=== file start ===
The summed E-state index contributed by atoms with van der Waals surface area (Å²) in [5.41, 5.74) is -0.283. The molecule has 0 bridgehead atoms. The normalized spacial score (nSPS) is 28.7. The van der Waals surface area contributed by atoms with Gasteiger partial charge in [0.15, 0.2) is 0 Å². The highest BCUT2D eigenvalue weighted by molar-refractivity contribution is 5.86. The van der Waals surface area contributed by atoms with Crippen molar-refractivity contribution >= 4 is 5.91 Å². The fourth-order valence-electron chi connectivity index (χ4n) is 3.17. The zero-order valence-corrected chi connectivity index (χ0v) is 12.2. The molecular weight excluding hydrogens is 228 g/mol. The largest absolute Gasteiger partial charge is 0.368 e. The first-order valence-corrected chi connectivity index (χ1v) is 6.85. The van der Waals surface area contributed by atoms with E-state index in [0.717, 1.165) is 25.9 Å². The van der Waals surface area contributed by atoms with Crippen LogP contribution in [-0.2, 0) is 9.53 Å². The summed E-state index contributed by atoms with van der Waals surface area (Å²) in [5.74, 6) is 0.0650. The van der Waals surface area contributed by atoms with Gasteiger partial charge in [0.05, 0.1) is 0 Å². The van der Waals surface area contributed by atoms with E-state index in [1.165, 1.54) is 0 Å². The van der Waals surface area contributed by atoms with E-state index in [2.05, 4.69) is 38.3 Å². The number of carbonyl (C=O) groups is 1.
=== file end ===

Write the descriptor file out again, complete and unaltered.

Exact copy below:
The summed E-state index contributed by atoms with van der Waals surface area (Å²) in [5.41, 5.74) is -0.283. The molecule has 0 bridgehead atoms. The normalized spacial score (nSPS) is 28.7. The van der Waals surface area contributed by atoms with Gasteiger partial charge in [0.15, 0.2) is 0 Å². The highest BCUT2D eigenvalue weighted by molar-refractivity contribution is 5.86. The van der Waals surface area contributed by atoms with Crippen molar-refractivity contribution >= 4 is 5.91 Å². The fourth-order valence-electron chi connectivity index (χ4n) is 3.17. The zero-order valence-corrected chi connectivity index (χ0v) is 12.2. The molecular weight excluding hydrogens is 228 g/mol. The largest absolute Gasteiger partial charge is 0.368 e. The first-order valence-corrected chi connectivity index (χ1v) is 6.85. The van der Waals surface area contributed by atoms with E-state index in [0.717, 1.165) is 25.9 Å². The van der Waals surface area contributed by atoms with Crippen LogP contribution in [-0.2, 0) is 9.53 Å². The summed E-state index contributed by atoms with van der Waals surface area (Å²) in [5.74, 6) is 0.0650. The van der Waals surface area contributed by atoms with Gasteiger partial charge in [0.05, 0.1) is 0 Å². The van der Waals surface area contributed by atoms with E-state index in [1.165, 1.54) is 0 Å². The van der Waals surface area contributed by atoms with E-state index in [2.05, 4.69) is 38.3 Å². The number of carbonyl (C=O) groups is 1.